Valentino Dixon, 49, was born and raised in Buffalo, New York. He attended high school at the Buffalo School for the Performing and Visual Arts, a rare opportunity within his low-income, high-crime community. But he didn’t graduate. “I started dating a girl whose brothers were drug dealers, and before long I was in it, too,” Dixon says. “It’s no excuse. It was what you did in my neighborhood if you wanted to make money. I became a mid-level cocaine dealer and pulled in enough to drive flashy cars and cover friends, but not much else.”
But enough to capture the attention of local police. The night of a crowded street party where a fight turned deadly, Dixon was out on bail. Along with dozens of other innocent bystanders, Dixon fled. But criminal justice personnel saw an opportunity to nail a rising outlaw, and concocted a narrative to erroneously convict Dixon of second-degree murder. His publicly appointed defender waived opening remarks and called no witnesses, and despite an absence of physical evidence or motive, Dixon was sentenced to 39-years to life.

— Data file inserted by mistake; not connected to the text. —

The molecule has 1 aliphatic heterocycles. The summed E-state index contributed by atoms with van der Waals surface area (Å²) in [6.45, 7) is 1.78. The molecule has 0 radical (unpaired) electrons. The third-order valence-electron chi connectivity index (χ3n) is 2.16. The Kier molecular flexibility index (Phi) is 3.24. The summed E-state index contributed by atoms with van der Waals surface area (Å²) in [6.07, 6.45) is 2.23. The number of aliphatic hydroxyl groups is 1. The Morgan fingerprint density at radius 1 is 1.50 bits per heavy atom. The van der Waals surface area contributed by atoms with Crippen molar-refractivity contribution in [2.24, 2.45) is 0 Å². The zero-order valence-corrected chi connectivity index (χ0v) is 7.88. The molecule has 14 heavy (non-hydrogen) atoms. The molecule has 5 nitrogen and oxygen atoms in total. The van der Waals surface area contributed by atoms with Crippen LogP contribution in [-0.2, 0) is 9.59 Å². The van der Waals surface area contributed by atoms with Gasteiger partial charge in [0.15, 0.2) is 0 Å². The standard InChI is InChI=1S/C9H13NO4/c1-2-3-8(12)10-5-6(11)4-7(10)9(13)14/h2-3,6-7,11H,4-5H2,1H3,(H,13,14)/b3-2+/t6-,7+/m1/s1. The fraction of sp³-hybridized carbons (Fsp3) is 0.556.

Dixon would spend the bulk and prime of his life locked inside the infamous Attica Correctional Facility. He turned to the life of the mind, reading and drawing incessantly, the carrots for good behavior being a better cell and regular unsupervised visits with his family. Through posting art on the Internet, Dixon attracted the attention of an Australian woman, Louise, who would become his wife. Across two decades, he filed three unsuccessful appeals.
The warden was a golfer, and aware of Dixon’s reputation as an artist, one day asked the inmate to draw a picture of a famous golf hole. Although Dixon had never played the game, the subject captivated him. Desperate and unlikely as it may seem, in time he mailed his art to Golf Digest magazine. This led to a reinvestigation, national media attention, the help of a Georgetown University class that pursued wrongful convictions, and in September 2018 Dixon was exonerated. In all, he spent 27 years behind bars for a crime he didn’t commit.
"When I was a young man I wasn't useful to society—this I don't argue. But I'm not a murderer. That's the worst thing somebody can be, and I'm not that. I hope all you need to do is look at my drawings to know that," Dixon says.
His lack of bitterness is remarkable. “Who knows, if I’d stayed on the outside I might be dead now,” he says. With his mind and body intact, and access to better art materials, he believes he has some good years ahead.